I'll look it up, do a synopsis and post it as a sticky.

Cheers

Rob

Link to comment
Share on other sites

That narrows it down nicely Peter....the guy who produced PA did run off with a years subscription from everyone who subscribed and never appeared again, and nor did the magazine, so in this case I can't see him complaining :).

If he does, we can all ask for our money back.

Edited by RobH
Link to comment
Share on other sites

There's a way of doing it using a 3 hole Hartmann mask and a webcam or CCD that's dead accurate....I used it on my old 14 inch Meade and, although I was sure that collimation was spot on, it showed to be a tiny fraction out....getting it exact made a remarkable difference.

Problem is, that article's in an old Practical Astronomer mag in my cellar, and I'm in Oslo working and don't get home until the weekend.

I'll look it up, do a synopsis and post it as a sticky.

Cheers

Rob

That would be great Rob :). Are you referring to the "Duncan Mask" mentioned in this thread?

It looked like being worth a try, but I was put off by the comment at the end saying that the results were disappointing. Was planning on trying to make one from a polystrene pizza base next time we have one!

Link to comment
Share on other sites

That would be great Rob :). Are you referring to the "Duncan Mask" mentioned in this thread?

It looked like being worth a try, but I was put off by the comment at the end saying that the results were disappointing. Was planning on trying to make one from a polystrene pizza base next time we have one!

No, definately a 3 hole Hartmann mask....I made one for this task from cardboard.

Link to comment
Share on other sites

Okay, so here is my latest attempt at collimating my Edge SCT. I think I'm getting better! This is again at f/20 with an Ultima barlow and SPC880.

I find that I have to capture and stack some video in order to improve my efforts. I've therefore been capturing 30 seconds of avi and stacking the best 15% of frames to get a better indication of collimation, adjusting, then capturing again. Anyone know of a better / quicker way of doing this?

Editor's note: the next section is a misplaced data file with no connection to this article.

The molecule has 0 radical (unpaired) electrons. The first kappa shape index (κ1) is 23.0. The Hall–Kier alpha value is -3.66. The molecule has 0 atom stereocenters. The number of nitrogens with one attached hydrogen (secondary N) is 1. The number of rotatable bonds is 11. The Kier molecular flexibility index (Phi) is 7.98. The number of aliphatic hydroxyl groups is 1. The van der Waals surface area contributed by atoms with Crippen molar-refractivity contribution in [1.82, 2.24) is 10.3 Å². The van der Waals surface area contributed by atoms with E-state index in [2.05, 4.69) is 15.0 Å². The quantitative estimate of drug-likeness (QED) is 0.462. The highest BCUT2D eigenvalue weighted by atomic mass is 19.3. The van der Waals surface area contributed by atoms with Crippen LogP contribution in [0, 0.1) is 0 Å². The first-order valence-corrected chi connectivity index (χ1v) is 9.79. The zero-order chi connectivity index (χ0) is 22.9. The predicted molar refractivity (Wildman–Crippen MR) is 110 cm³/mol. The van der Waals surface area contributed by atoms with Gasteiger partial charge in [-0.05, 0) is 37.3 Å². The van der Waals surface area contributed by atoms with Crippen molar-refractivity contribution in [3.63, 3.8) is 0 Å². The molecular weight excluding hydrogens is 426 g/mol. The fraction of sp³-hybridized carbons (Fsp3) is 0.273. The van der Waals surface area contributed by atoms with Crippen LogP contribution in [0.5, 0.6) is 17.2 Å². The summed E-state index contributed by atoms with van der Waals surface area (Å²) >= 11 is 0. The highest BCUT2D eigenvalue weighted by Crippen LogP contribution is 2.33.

post-24484-133877707552_thumb.jpg

Link to comment
Share on other sites

How about Metaguide. I'd love to try it but I don't have a suitable camera so can't comment on how good it is but it looks very interesting.

Paul

Thanks for the link Paul. I guide with my synguider (but I'm hoping that Santa might be bringing a guidecam) so I'm not very familiar with the guiding software packages. This looks intriguing though so I'll give it a go...

Link to comment
Share on other sites

Create an account or sign in to comment

You need to be a member in order to leave a comment

Create an account

Sign up for a new account in our community. It's easy!

Register a new account

Sign in

Already have an account? Sign in here.

Sign In Now
 Share

×
×
  • Create New...

Important Information

We have placed cookies on your device to help make this website better. You can adjust your cookie settings, otherwise we'll assume you're okay to continue. By using this site, you agree to our Terms of Use.